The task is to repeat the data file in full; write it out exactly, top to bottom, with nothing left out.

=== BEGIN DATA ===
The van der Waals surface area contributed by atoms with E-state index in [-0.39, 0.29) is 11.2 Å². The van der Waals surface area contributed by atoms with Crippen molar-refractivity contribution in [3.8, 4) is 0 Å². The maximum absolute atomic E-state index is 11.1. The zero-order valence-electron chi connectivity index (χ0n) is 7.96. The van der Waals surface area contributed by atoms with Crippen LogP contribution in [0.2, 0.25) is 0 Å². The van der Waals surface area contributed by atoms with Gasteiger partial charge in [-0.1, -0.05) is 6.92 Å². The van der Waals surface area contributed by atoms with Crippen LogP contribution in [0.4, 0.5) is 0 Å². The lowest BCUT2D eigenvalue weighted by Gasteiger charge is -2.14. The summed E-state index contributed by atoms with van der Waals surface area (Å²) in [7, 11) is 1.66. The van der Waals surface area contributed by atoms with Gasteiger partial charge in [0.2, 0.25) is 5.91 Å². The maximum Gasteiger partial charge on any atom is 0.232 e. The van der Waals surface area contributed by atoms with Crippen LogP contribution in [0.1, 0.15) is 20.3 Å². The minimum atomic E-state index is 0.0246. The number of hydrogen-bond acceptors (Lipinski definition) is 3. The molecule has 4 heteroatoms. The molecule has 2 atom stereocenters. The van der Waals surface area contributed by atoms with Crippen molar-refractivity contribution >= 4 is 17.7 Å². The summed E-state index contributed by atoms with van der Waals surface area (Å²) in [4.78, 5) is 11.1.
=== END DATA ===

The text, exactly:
The van der Waals surface area contributed by atoms with E-state index in [-0.39, 0.29) is 11.2 Å². The van der Waals surface area contributed by atoms with Crippen molar-refractivity contribution in [3.8, 4) is 0 Å². The maximum absolute atomic E-state index is 11.1. The zero-order valence-electron chi connectivity index (χ0n) is 7.96. The van der Waals surface area contributed by atoms with Crippen LogP contribution in [0.2, 0.25) is 0 Å². The van der Waals surface area contributed by atoms with Gasteiger partial charge in [-0.1, -0.05) is 6.92 Å². The van der Waals surface area contributed by atoms with Crippen LogP contribution in [0.4, 0.5) is 0 Å². The lowest BCUT2D eigenvalue weighted by Gasteiger charge is -2.14. The summed E-state index contributed by atoms with van der Waals surface area (Å²) in [7, 11) is 1.66. The van der Waals surface area contributed by atoms with Gasteiger partial charge in [0.2, 0.25) is 5.91 Å². The maximum Gasteiger partial charge on any atom is 0.232 e. The van der Waals surface area contributed by atoms with Crippen LogP contribution in [0.1, 0.15) is 20.3 Å². The minimum atomic E-state index is 0.0246. The number of hydrogen-bond acceptors (Lipinski definition) is 3. The molecule has 4 heteroatoms. The molecule has 2 atom stereocenters. The van der Waals surface area contributed by atoms with Crippen molar-refractivity contribution >= 4 is 17.7 Å². The summed E-state index contributed by atoms with van der Waals surface area (Å²) in [4.78, 5) is 11.1.